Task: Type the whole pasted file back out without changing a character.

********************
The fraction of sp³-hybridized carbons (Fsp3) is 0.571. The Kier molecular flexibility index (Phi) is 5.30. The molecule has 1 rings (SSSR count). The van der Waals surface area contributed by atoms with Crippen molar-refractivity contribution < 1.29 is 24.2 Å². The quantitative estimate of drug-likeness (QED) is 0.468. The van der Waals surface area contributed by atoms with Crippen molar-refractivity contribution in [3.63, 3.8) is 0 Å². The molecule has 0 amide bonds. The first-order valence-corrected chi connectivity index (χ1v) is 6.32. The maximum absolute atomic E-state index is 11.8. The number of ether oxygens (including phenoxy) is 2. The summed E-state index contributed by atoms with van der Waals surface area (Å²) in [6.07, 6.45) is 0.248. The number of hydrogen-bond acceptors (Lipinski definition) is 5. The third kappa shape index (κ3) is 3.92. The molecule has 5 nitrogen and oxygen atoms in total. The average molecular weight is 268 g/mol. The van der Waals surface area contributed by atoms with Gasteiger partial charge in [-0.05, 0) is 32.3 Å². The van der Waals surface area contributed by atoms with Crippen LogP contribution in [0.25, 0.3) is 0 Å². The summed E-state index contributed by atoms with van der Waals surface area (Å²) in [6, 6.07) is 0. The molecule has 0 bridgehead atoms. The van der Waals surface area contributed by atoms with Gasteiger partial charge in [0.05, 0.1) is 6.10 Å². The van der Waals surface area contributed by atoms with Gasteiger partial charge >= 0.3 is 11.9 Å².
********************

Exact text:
The fraction of sp³-hybridized carbons (Fsp3) is 0.571. The Kier molecular flexibility index (Phi) is 5.30. The molecule has 1 rings (SSSR count). The van der Waals surface area contributed by atoms with Crippen molar-refractivity contribution < 1.29 is 24.2 Å². The quantitative estimate of drug-likeness (QED) is 0.468. The van der Waals surface area contributed by atoms with Crippen molar-refractivity contribution in [3.63, 3.8) is 0 Å². The molecule has 0 amide bonds. The first-order valence-corrected chi connectivity index (χ1v) is 6.32. The maximum absolute atomic E-state index is 11.8. The number of ether oxygens (including phenoxy) is 2. The summed E-state index contributed by atoms with van der Waals surface area (Å²) in [6.07, 6.45) is 0.248. The number of hydrogen-bond acceptors (Lipinski definition) is 5. The third kappa shape index (κ3) is 3.92. The molecule has 5 nitrogen and oxygen atoms in total. The average molecular weight is 268 g/mol. The van der Waals surface area contributed by atoms with Gasteiger partial charge in [-0.05, 0) is 32.3 Å². The van der Waals surface area contributed by atoms with Crippen LogP contribution in [0.25, 0.3) is 0 Å². The summed E-state index contributed by atoms with van der Waals surface area (Å²) in [6, 6.07) is 0. The molecule has 0 bridgehead atoms. The van der Waals surface area contributed by atoms with Gasteiger partial charge in [0.05, 0.1) is 6.10 Å². The van der Waals surface area contributed by atoms with Gasteiger partial charge >= 0.3 is 11.9 Å².